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Never Dollar-Cost Average?

By Selena Maranjian - Updated Apr 5, 2017 at 7:54PM

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Is it really so wrong to nibble into the market?

I'm in the middle of a very good book -- Alice Schroeder's biography of Warren Buffett, The Snowball. So I was pleased to run across a video clip of her discussing the book and Mr. Buffett. There was one thing she said, though, that surprised me.

She noted that Buffett never advocated dollar-cost averaging, something she opined as very smart, because you should never buy the market at any price. How interesting!

I've long been of two minds when it comes to dollar-cost averaging into individual stocks. I've supposed that it was a sound strategy in general, if you're regularly investing a set amount. But if you're just buying more shares of a stock as it falls, that can be dangerous -- like trying to catch a falling knife. Many times, when stocks fall, it's for a good reason.

But Schroeder was addressing the overall market, alluding to a strategy such as dollar-cost averaging into an S&P 500 index fund. I remember Buffett endorsing index funds on various occasions. In his 1996 letter to shareholders, for example, he said, "Most investors, both institutional and individual, will find that the best way to own common stocks is through an index fund that charges minimal fees." In 1993, he said what we at the Fool have long been saying: "By periodically investing in an index fund ... the know-nothing investor can actually out-perform most investment professionals."

Schroeder is right -- it can be silly to add money to the market when its value is way overblown. But many investors don't know when that is. If they just keep adding through good times and bad, they'll accumulate shares at a wide range of prices, and over time, their value will grow. They won't just be buying near the top, as often happens when bubbles develop.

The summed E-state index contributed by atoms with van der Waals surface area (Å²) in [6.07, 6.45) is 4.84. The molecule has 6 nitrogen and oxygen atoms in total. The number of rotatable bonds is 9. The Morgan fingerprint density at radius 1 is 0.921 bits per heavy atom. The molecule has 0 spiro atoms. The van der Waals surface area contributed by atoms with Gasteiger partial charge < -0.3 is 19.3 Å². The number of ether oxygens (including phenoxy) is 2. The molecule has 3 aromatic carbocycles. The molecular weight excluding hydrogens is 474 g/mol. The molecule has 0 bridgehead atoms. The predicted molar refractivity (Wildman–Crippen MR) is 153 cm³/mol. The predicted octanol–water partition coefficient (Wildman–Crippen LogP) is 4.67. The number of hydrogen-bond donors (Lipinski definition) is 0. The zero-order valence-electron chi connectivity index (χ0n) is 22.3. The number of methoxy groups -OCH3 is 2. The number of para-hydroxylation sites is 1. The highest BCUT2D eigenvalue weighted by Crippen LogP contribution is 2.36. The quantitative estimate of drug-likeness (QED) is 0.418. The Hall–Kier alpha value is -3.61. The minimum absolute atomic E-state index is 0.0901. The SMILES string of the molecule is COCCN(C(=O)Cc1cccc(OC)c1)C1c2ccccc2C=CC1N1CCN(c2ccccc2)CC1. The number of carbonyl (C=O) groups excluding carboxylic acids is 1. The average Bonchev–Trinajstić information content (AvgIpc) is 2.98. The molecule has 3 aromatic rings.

If you're interested in index funds, learn more here. There are all sorts of funds to choose from:

  • S&P 500 funds hold 500 big American companies, from the huge, such as ExxonMobil (NYSE:XOM) and General Electric (NYSE:GE), to the less huge, like Micron Technology (NYSE:MU) and Abercrombie & Fitch (NYSE:ANF).
  • The Dow Jones Wilshire 5000 Index holds thousands of companies, including many medium-sized and small ones, such as Hospitality Properties Trust (NYSE:HPT) and Brocade Communications (NASDAQ:BRCD).
  • You can invest even more broadly and add stocks like GlaxoSmithKline (NYSE:GSK) via an international index fund, such as the Vanguard Total International Stock Index Fund (VGTSX).

Happy indexing!

For help finding some top-notch mutual funds, try our Motley Fool Champion Funds newsletter, for free.

Longtime Fool contributor Selena Maranjian owns shares of General Electric. GlaxoSmithKline is a Motley Fool Income Investor pick. Try any of our Foolish newsletters today, free for 30 days. The Motley Fool is Fools writing for Fools.

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Stocks Mentioned

Exxon Mobil Corporation Stock Quote
Exxon Mobil Corporation
$94.00 (0.87%) $0.81
General Electric Company Stock Quote
General Electric Company
$79.93 (1.30%) $1.03
Brocade Communications Systems, Inc. Stock Quote
Brocade Communications Systems, Inc.
GSK Stock Quote
$36.03 (0.84%) $0.30
Abercrombie & Fitch Co. Stock Quote
Abercrombie & Fitch Co.
$19.70 (1.97%) $0.38
Micron Technology, Inc. Stock Quote
Micron Technology, Inc.
$65.04 (4.37%) $2.72
Service Properties Trust Stock Quote
Service Properties Trust
$8.21 (1.99%) $0.16

*Average returns of all recommendations since inception. Cost basis and return based on previous market day close.

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